Skills for the Future

— Written By

This year we’ve seen a great deal of change from how our kids are going to school, how we celebrate birthdays, even how we held our 4-H Presentations competition. I look forward to and hope to see new and old faces at our 2021 competitions, the life skills learned virtual or face to face are invaluable. The truth is that every year that passes it seems harder and harder to prepare our teenagers and young adults to enter the workforce; this year has only highlighted that fact. Between new emerging markets and the robotizing of old positions, there is a constant need for the acquisition of new hard skills. However, even life-long dedication to learning isn’t enough to make one competitive in the labor market. According to the USAID Office of Education, workers also need to be fluent in several soft skills.

What are Soft Skills? For that matter what are Hard Skills? Hard Skills are the cumulation of all formal education and technical training with an emphasis on STEM. Soft Skills however, are knowledge of and ability to utilize relation skills and emotional intelligence. All of these soft skills are integral to a person’s ability to collaborate with coworkers and to provide superior understanding to clients. Many employers rate the importance of Soft Skills equal to a prospective employee’s skill and training with Hard Skills. Soft Skills that were deemed especially important were high-order thinking skills (or critical thinking/analysis), self-control, social skills or emotional intelligence, and communication.

While all of these skills are important and valued across fields, communication was most often given extremely high importance. Employers found the ability for their employees to clearly and concisely articulate information to both coworkers and clients, through written and oral means, integral to their institution’s success. Further, effective communication often indicates good social and relation skills, increasing effectiveness in teamwork. Most employers actively seek employees who cannot only succeed in a team environment, but thrive in it.

Can these Soft Skills be acquired through traditional formal education? What else can be done to expand our young peoples’ Soft Skills? Soft Skills can be learned, to an extent, through school however, there can never be enough opportunities for teens and younger kids to practice communication and their social relation skills. A great opportunity for youth to engage with one another while building their oral and written communication skills, is to participate in North Carolina 4-H’s Presentation Competition.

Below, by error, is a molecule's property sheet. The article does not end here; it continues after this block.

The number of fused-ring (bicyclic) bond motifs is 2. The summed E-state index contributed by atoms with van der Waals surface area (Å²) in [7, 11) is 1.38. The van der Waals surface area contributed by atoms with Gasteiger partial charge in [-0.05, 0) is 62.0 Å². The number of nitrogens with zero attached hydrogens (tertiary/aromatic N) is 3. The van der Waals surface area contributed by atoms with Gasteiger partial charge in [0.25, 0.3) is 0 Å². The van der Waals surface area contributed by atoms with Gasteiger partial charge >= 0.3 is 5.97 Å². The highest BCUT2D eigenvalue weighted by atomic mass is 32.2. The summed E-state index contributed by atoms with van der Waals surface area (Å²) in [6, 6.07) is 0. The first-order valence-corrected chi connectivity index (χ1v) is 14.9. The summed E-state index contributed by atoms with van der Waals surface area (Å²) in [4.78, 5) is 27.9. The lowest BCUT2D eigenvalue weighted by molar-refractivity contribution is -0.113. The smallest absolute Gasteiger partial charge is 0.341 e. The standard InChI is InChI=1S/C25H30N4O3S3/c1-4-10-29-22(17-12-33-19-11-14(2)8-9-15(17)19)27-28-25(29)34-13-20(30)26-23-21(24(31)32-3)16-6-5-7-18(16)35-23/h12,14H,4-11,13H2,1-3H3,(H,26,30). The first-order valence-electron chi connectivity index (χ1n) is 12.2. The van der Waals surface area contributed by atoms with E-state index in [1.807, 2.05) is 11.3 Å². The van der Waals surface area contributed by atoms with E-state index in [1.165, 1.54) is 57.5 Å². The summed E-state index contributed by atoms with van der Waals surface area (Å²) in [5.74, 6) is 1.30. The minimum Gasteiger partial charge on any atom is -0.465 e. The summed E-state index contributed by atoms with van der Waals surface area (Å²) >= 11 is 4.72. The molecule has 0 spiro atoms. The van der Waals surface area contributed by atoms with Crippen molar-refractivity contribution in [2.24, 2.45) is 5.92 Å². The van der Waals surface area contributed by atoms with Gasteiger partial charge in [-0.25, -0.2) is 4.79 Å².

To prepare for the NC 4-H Southeast District Presentation Competition our youth can participate in our Pamlico County 4-H Spring Presentation Group. In this group, youth will be able to work on their active listening skills, extemporaneous speaking, and formal speaking. By engaging with other youth in team activities, they will develop their relation abilities, and effective communication. Our big project will be for each participant to research and write a presentation and practice for our County Activity Day before going on to our district competition in June.

For more information on the 4-H Presentations program or to learn about our Book Explorers’ program and other fall 4-H Fun check out our website. If you are interested in participating or learning more about any of these programs, follow us on social media for real time updates or give our office a call 252-745-4121. To register for these or any 4-H program, check out our website: pamlico.ces.edu. All registrations are on online. Our first Book Explorers will be on September 30th, and we will be going to Spain. We will also have a series of fall science workshops. Stay tuned for a complete fall schedule and to learn about our COVID 19 contingency plans to ensure that even if we can’t be together we will be able to continue our workshops. We will ensure that registered participants are able to complete our adventures and challenges even in their own homes. If you are interested in our Fall Fun Programs or want to learn more about the 4-H Program in Pamlico County contact Kait Neeland at (252) 745-4121, or kait_neeland@ncsu.edu, or check us out online at pamlico.ces.ncsu.edu. Don’t FORGET to REGISTER, spaces will fill up!!